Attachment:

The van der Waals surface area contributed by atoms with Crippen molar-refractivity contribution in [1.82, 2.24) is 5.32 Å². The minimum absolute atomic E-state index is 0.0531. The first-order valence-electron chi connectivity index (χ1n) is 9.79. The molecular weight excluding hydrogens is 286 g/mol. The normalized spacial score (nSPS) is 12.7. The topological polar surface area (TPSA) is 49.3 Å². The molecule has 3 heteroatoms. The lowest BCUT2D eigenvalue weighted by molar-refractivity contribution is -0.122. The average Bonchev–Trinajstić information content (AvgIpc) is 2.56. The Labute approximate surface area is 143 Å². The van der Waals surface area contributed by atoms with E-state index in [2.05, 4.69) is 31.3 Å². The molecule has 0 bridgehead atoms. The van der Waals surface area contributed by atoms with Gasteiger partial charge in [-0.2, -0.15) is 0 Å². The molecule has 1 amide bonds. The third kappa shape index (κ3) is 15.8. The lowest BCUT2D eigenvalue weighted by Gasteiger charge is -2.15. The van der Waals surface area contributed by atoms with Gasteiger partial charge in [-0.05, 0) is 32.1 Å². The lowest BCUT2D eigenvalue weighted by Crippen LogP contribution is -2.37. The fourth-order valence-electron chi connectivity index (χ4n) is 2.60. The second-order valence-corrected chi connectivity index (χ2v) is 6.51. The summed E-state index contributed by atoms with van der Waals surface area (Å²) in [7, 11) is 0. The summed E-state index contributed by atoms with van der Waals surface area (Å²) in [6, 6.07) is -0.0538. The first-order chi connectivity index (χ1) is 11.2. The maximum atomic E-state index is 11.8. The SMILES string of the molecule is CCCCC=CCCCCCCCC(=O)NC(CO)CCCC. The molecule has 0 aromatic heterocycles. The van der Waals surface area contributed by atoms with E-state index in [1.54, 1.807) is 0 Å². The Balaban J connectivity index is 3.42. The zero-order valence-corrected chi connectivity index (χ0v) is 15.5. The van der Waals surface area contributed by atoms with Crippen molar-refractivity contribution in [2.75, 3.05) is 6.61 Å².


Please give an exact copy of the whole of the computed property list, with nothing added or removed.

The van der Waals surface area contributed by atoms with Crippen molar-refractivity contribution in [1.82, 2.24) is 5.32 Å². The minimum absolute atomic E-state index is 0.0531. The first-order valence-electron chi connectivity index (χ1n) is 9.79. The molecular weight excluding hydrogens is 286 g/mol. The normalized spacial score (nSPS) is 12.7. The topological polar surface area (TPSA) is 49.3 Å². The molecule has 3 heteroatoms. The lowest BCUT2D eigenvalue weighted by molar-refractivity contribution is -0.122. The average Bonchev–Trinajstić information content (AvgIpc) is 2.56. The Labute approximate surface area is 143 Å². The van der Waals surface area contributed by atoms with E-state index in [2.05, 4.69) is 31.3 Å². The molecule has 0 bridgehead atoms. The van der Waals surface area contributed by atoms with Gasteiger partial charge in [-0.2, -0.15) is 0 Å². The molecule has 1 amide bonds. The third kappa shape index (κ3) is 15.8. The lowest BCUT2D eigenvalue weighted by Gasteiger charge is -2.15. The van der Waals surface area contributed by atoms with Gasteiger partial charge in [-0.05, 0) is 32.1 Å². The lowest BCUT2D eigenvalue weighted by Crippen LogP contribution is -2.37. The fourth-order valence-electron chi connectivity index (χ4n) is 2.60. The second-order valence-corrected chi connectivity index (χ2v) is 6.51. The summed E-state index contributed by atoms with van der Waals surface area (Å²) in [7, 11) is 0. The summed E-state index contributed by atoms with van der Waals surface area (Å²) in [6, 6.07) is -0.0538. The first-order chi connectivity index (χ1) is 11.2. The maximum atomic E-state index is 11.8. The SMILES string of the molecule is CCCCC=CCCCCCCCC(=O)NC(CO)CCCC. The molecule has 0 aromatic heterocycles. The van der Waals surface area contributed by atoms with E-state index in [1.54, 1.807) is 0 Å². The Balaban J connectivity index is 3.42. The zero-order valence-corrected chi connectivity index (χ0v) is 15.5. The van der Waals surface area contributed by atoms with Crippen molar-refractivity contribution in [2.75, 3.05) is 6.61 Å².